A reader writes:
I was introduced to the saying “ask for forgiveness, not for permission” when I worked in my first professional office position. I have heard it many more times since leaving that job, and it seems to be a commonly accepted working mindset. However, I have never really related to this saying and it has never set well with me.
I can’t help wondering if this reflects poorly on me, either because coworkers see me as naive, or because managers assume that I don’t take initiative or risks. Do you have any thoughts or feedback about this topic?
It depends on what’s at stake, and also on what your job is. If you’re in a mid-level or senior job, you’re expected to exercise independent judgment and make your own decisions a lot more than in junior-level jobs — and doing that well is often part of what you’re evaluated on.
Generally speaking, though, if something is a major decision with high stakes, most managers want to be in the loop. But if it’s fairly minor — the kind of decisions that come up a lot in the regular course of doing business — then in most jobs it generally makes sense to make an informed decision with your own judgment.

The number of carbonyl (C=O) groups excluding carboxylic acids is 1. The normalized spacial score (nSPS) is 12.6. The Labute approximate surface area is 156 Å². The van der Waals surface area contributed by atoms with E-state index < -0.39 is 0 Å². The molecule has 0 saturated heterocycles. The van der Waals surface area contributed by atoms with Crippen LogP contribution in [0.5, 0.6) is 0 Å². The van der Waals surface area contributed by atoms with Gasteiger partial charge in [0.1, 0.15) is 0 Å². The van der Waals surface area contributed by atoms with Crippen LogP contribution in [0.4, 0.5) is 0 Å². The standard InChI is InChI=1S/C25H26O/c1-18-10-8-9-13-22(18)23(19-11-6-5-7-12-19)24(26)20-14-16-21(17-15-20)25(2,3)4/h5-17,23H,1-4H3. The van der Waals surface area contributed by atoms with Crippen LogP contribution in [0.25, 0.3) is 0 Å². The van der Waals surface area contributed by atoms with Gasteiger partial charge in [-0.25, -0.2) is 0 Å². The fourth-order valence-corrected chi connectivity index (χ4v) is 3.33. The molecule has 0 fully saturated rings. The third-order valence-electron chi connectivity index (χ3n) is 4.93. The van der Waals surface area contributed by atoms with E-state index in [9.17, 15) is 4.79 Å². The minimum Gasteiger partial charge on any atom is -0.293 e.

There’s a middle ground between these two options, too: the email to your manager that says, “Here’s the situation with X. I’m planning to do Y. Please let me know if you’d like me to handle it differently.” And if you’re feeling very uncomfortable with making decisions on your own, this is a good way to start moving in that direction without giving yourself a panic attack.
Obviously, there are some jobs where you’ll know it’s not appropriate to handle things that way — jobs where your manager or the culture or the nature of the work itself has made it clear that making certain decisions on your own won’t fly. As with everything, you want to know your own manager and how she operates. And if you’re not sure, look around you — what are others at levels similar to you doing? You can also ask your manager what kinds of things she wants you to involve her in and what kinds of things you should assume you have the authority to move forward on your own.
Overall, as with most cliches, there’s truth in it, but it’s not something that should be applied blindly either.